In Denmark, the higher education system is highly internationalized. In this negotiation, we have ensured that researchers and teachers with foreign education, who have a PhD degree and who are employed in positions requiring a PhD level at universities, higher education institutions and research institutions, will in the future be placed in the same salary course as their colleagues with a Danish master’s degree (5 years degree) and a PhD degree. After this, placement in the salary process takes place in the same way as for holders of a Danish master’s degree, even if you only have a 4-year master’s degree prior to your PhD degree.

We are also working to improve conditions for PhD students. We have ensured that it will be possible to have their employment period extended on account of extraordinary circumstances which could not have been foreseen and cannot be the responsibility of the student in question. This is a need that we know exists and finding a solution can be decisive in terms of the student finishing the course or not. This is why it was important to have this new option for extension.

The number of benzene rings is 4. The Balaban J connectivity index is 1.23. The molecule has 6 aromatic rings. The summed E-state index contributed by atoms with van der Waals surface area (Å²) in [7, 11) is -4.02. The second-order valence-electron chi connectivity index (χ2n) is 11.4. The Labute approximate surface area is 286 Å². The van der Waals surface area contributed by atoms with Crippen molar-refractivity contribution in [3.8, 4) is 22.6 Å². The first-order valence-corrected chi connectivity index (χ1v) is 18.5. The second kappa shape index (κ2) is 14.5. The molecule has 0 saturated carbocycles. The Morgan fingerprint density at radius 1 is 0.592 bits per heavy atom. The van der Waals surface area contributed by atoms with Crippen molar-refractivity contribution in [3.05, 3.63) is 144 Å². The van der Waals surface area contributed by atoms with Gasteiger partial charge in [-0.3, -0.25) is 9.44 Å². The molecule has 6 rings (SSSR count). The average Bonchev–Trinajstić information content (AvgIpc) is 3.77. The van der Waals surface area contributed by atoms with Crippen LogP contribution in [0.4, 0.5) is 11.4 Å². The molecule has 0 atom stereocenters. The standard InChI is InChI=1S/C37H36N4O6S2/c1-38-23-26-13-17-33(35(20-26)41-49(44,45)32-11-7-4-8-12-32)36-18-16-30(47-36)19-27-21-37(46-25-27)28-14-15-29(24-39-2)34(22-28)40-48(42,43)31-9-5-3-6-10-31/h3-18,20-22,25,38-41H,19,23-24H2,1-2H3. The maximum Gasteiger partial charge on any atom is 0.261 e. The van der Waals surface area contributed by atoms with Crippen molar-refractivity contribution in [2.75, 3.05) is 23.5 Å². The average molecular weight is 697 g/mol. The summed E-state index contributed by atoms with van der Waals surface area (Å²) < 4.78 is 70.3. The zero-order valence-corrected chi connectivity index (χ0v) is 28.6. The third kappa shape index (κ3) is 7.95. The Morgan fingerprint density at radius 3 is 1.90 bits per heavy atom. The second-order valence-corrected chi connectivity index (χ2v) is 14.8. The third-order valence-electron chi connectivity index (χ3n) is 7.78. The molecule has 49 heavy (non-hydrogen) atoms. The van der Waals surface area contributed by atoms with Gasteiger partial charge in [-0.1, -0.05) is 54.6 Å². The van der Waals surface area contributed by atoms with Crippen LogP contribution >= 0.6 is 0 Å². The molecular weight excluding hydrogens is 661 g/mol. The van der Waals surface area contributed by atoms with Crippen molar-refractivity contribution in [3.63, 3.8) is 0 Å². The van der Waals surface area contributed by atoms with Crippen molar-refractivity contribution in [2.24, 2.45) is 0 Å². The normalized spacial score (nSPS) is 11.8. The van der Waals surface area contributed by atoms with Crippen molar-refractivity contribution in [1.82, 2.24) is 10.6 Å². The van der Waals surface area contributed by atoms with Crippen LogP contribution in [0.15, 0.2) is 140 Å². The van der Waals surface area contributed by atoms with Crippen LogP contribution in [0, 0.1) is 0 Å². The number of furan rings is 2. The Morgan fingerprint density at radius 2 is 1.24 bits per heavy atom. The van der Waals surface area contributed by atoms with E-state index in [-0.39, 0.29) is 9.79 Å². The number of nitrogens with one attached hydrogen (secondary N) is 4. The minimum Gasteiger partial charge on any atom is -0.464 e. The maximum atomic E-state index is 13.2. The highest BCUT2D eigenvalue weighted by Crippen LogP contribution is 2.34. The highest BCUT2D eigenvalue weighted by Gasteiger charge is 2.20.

And finally, the collective agreement now covers part-time teachers and external lecturers at vocational colleges, business academies, and maritime education. Previously, the terms were set unilaterally by the Danish Employment and Skills Agency. The agreement means a number of concrete improvements to their terms, for example in connection with pay during sickness, maternity, and children’s first and second sick day.

Finally, the agreement contains an improved wage rate for teachers paid per teaching hour at business academies who teach on selected courses.

Looking at the future, are there new areas or pending issues that you hope to cover in the next round of negotiations?

Digitalisation in higher education is an area that requires attention. In this negotiation, we have agreed that the central agreements (e.g. the Cooperation Agreement) must be reviewed so that they better support local discussions on the implementation of artificial intelligence. This must be done to ensure that workers are well informed about both opportunities and risks.

And in connection with this, I think it will be a crucial requirement in future negotiations that teachers and researchers must be able to influence how AI is designed, developed and implemented in the education sector.

In addition, I would expect that our members will, to a much greater extent, demand greater flexibility in organizing their own work. This could imply expectations of more flexibility as to place of work – on-site or remotely for some types of tasks. Likewise, elements that can improve work-life balance will certainly also be expectations for the next round of collective bargaining